Briana: Oh, advice to bigger businesses, that’s a good one. Lee, get rid of your red tape. Stop getting in the way. Don’t get in the way. It happens way too often. Everyone is the police or the sheriff in town, and you’re really just a blocker, you’re a bottleneck. And so the experiences that I’ve had is very long, drawn out procurement processes. By the time the deal closes or by the time we get ready to actually get this closed, the client is going to walk away because they know what it feels like to work with us. And we’re taking things up because it has to go to legal and procurement and security. And over a year, I’m not saying take everything and do everything, but very much so. Make your processes internally more efficient. Set SLAs for yourself and your internal departments to say anything client facing will not sit with this team for more than 24 hours or 48 hours and stick to it. Oftentimes I just see things two months out. Why isn’t this signed? Why isn’t this done? Why isn’t this implemented? And the answer is kind of like, oh, it’s been sitting over in this team’s desk on their lap, and they haven’t gotten back with us. And be responsive and just hold yourself accountable.
Lee: One, that was a really good response, and two, I think it’s a fine line, right? Because sometimes it’s smaller business, there are no processes, and it’s carnage, because you’re really trying to work your way out as you go. And then ironically, there’s a fine line where you kind of tilt the other way, where you end up with so many processes that actually becomes just an absolute mess. And red tape is a really good way of putting it and actually finding a balance between the two. I think I was talking to someone recently who was saying a similar thing for actually as part of the planning process, like taking that into consideration of removing some of those blockers and improving some of those efficiencies, because there are often things that you really don’t get good visibility over. That is going back to the theme of the 2023 coming out of pretty quickly at this point. What advice would you give to businesses that want to hit the ground running from the first day of January, assuming that their financial year obviously runs from beginning of Jan to the end of the year, or in fact, whenever it runs, how do you normally work, or rather, how have you worked with businesses in the past? And I think you’ve probably touched it to see more of a minute. What advice do you give to actually hit the ground running from day one?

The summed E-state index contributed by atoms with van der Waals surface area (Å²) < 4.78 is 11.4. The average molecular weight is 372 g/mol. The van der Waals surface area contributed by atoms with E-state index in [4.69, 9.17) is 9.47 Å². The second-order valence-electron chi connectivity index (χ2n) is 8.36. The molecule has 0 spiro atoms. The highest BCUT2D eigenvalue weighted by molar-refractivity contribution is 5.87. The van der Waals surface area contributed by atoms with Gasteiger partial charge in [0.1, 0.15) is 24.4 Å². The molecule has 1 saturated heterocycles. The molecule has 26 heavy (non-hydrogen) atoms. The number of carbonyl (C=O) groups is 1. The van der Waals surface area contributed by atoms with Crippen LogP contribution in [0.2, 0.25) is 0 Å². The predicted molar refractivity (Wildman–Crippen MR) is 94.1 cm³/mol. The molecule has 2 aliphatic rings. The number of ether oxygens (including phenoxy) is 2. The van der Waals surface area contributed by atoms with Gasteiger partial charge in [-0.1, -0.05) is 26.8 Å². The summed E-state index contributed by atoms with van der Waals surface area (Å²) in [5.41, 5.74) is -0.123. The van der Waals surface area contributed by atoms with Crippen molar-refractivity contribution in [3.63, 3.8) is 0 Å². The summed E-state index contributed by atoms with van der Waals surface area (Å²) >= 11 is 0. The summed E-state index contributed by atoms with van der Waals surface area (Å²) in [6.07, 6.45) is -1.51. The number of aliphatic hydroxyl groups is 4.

Briana: Yeah, absolutely. Definitely. I started my planning process last month, within the beginning of the last quarter of your fiscal year, make sure that you’re doing your planning and thinking about all of the OKRs and initiatives, strategic initiatives that you want to roll out for the organization to help the company progress forward. And if you can, if this is possible. I know December is a hit or miss for a lot of companies because of the holiday, but if you can, I would do a looking back, right? We have kick offs all the time sales kick offs or revenue kickoffs. But looking back in December and maybe even a kick off consolidated into two before January 1 rolls around, so people know what to expect would be. I’ve had that experience and it was really great because it put people in the mindset and they were ready to hit the ground running on Jan one. Whereas if you’re doing a kick off at the end of January, you’ve already missed a month and you’re not building up the motivation and you’re not getting people excited and they’re not ready to hit the ground running quite yet. They’ve just been working how they were working last year, and you’ve definitely lost down some time. But I definitely think that always celebrating the wins and patting people on the back, giving them the feedback and the ability to learn and level up themselves, thinking about professional development within your planning, that is also important. You’re only as good as your people, and if your people aren’t stretching themselves and thinking about ways to learn and develop, they’re just remaining stagnant and they’re going through the motions. You want to be surrounded by the smartest people in the room. I’ve heard people say, I’m not hiring anyone smarter than me. And I’m like, I’m hiring everyone that’s smarter than me. What? What do you mean? And so that’s another aspect. Your end of year sort of close out cycle in the beginning of the year kick off and getting ready to hit the ground running shouldn’t tell not only the numbers and the forecast and the compensation planning and all of the things that we currently do, but it should also be about what are our goals for next year? What are the things that we need to achieve and accomplish? How much are we going to grow? How do we expect to get there, how are we going to enable our people to do that?